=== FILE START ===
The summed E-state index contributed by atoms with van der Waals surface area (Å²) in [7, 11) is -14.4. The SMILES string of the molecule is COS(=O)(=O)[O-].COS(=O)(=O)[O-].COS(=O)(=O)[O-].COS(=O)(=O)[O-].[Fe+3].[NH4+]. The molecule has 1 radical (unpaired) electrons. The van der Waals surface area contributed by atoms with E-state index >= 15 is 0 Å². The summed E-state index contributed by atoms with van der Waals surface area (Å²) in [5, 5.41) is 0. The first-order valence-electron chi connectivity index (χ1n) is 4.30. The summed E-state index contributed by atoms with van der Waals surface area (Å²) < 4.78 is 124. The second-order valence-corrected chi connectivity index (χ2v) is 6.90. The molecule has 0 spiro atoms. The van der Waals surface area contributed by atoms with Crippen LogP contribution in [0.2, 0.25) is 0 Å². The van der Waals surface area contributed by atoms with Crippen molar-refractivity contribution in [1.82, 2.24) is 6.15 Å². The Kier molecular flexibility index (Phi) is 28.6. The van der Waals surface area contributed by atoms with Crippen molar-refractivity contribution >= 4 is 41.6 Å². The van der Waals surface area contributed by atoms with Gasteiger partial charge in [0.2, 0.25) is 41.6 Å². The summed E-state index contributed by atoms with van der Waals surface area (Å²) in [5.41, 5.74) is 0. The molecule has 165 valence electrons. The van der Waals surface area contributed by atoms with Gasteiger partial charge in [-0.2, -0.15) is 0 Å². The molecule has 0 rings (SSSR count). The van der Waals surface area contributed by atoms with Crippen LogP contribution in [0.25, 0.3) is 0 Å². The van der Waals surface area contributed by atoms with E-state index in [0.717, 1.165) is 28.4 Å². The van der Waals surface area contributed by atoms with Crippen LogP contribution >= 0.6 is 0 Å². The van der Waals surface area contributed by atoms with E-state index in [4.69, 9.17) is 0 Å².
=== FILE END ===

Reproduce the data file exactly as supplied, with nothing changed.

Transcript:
The summed E-state index contributed by atoms with van der Waals surface area (Å²) in [7, 11) is -14.4. The SMILES string of the molecule is COS(=O)(=O)[O-].COS(=O)(=O)[O-].COS(=O)(=O)[O-].COS(=O)(=O)[O-].[Fe+3].[NH4+]. The molecule has 1 radical (unpaired) electrons. The van der Waals surface area contributed by atoms with E-state index >= 15 is 0 Å². The summed E-state index contributed by atoms with van der Waals surface area (Å²) in [5, 5.41) is 0. The first-order valence-electron chi connectivity index (χ1n) is 4.30. The summed E-state index contributed by atoms with van der Waals surface area (Å²) < 4.78 is 124. The second-order valence-corrected chi connectivity index (χ2v) is 6.90. The molecule has 0 spiro atoms. The van der Waals surface area contributed by atoms with Crippen LogP contribution in [0.2, 0.25) is 0 Å². The van der Waals surface area contributed by atoms with Crippen molar-refractivity contribution in [1.82, 2.24) is 6.15 Å². The Kier molecular flexibility index (Phi) is 28.6. The van der Waals surface area contributed by atoms with Crippen molar-refractivity contribution >= 4 is 41.6 Å². The van der Waals surface area contributed by atoms with Gasteiger partial charge in [0.2, 0.25) is 41.6 Å². The summed E-state index contributed by atoms with van der Waals surface area (Å²) in [5.41, 5.74) is 0. The molecule has 165 valence electrons. The van der Waals surface area contributed by atoms with Gasteiger partial charge in [-0.2, -0.15) is 0 Å². The molecule has 0 rings (SSSR count). The van der Waals surface area contributed by atoms with Crippen LogP contribution in [0.25, 0.3) is 0 Å². The van der Waals surface area contributed by atoms with E-state index in [0.717, 1.165) is 28.4 Å². The van der Waals surface area contributed by atoms with Crippen LogP contribution >= 0.6 is 0 Å². The van der Waals surface area contributed by atoms with E-state index in [4.69, 9.17) is 0 Å².